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Nuns Now Trying to Turn Convent at Auschwitz into Polish Memorial

July 2, 1993
See Original Daily Bulletin From This Date

The theater building at the edge of the Auschwitz death camp, used as a Carmelite convent for the past decade, was supposed to have been vacated by now.

Instead, efforts are under way to turn it into a memorial to Polish victims of Nazism.

The mother superior of the convent has leased the theater building, which her group has inhabited since the early 1980s, to an obscure Polish nationalist group, which wants to turn the building into the archives of Polish victims of World War II.

Since 1989, at the height of the international controversy over the Carmelite nuns’ presence at Auschwitz, Mother Therese has told visitors she would refuse to move to a new convent that has since been built away from the death camp, across the road.

Six nuns are now living in the new convent, which is part of a complex including a conference center. It is not clear how many, if any, of the 13 nuns who have been living in the old convent remain.

June 30 had been the deadline for the removal of the nuns from the building, which was used by the Nazis to store the Zyklon B gas for the gas chambers at Auschwitz, where about 1.6 million Jews were systematically murdered.

The Society for the Victims of War, which contracted with Mother Therese to lease the building, reportedly intends to convert the building into a memorial to the Polish victims of World War II. The society and Mother Therese planned to unveil a plaque dedicating the memorial at a news conference Thursday.

But their plan may not get far, according to Stanislaw Krajewski, a Polish consultant to the American Jewish Committee. He said that local authorities are trying to stop them.


The nuns have a 99-year lease with the city of Oswiecim, which has jurisdiction over the theater building. And the lease stipulates that the building may only be used as a convent.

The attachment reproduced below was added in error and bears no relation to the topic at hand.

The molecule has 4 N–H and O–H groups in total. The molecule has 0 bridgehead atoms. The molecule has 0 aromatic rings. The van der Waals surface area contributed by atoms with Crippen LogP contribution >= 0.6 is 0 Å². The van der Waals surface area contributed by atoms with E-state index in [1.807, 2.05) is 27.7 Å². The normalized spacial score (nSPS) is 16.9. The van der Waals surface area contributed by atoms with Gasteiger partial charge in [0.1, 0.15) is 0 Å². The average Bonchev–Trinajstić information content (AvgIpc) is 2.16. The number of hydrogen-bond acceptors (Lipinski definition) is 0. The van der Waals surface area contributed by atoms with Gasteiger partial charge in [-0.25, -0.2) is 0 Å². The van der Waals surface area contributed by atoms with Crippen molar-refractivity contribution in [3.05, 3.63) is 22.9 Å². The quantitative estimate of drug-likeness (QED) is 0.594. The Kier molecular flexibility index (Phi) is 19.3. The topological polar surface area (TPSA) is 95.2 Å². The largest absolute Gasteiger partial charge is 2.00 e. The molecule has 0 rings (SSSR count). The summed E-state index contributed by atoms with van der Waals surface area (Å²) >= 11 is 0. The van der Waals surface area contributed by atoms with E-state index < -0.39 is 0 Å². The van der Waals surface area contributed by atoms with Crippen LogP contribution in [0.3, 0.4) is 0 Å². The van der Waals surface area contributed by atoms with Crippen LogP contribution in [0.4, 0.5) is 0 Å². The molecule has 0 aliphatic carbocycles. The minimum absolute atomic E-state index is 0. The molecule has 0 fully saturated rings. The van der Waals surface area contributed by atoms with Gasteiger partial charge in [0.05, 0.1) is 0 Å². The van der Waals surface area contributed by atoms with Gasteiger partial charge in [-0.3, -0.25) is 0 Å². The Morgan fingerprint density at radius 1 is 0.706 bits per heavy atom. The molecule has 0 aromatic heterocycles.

Dariusz Dulnik, the mayor of Oswiecim, where Auschwitz is located, has already declared that he will break his lease agreement with the Carmelite nuns in order to prevent the building from becoming a memorial, according to Krajewski.

Mother Therese made her deal with the nationalist-society on June 29 without consulting church or local government officials, he said, and local officials have already announced their opposition to the plan.

There has been no public statement made by Polish or Vatican officials on the matter.

It is not clear why the city of Oswiecim oversees the theater building when the rest of Auschwitz is apparently under the jurisdiction of the Auschwitz State Museum.

During a two-week waiting period required by Polish law before the contract between Mother Therese and the society goes into effect, the local authorities intend to contest the legality of the nun’s arrangement, according to Rabbi A. James Rudin, director of interreligious affairs for the American Jewish Committee.

The matter may end up in the hands of Polish courts.

Rudin on Thursday described Mother Therese’s move as “a ploy,” and said that if the case gets tied up in court, the result is that “we are still left with a situation delaying the final disposition of the convent, which we wanted to have concluded yesterday.”

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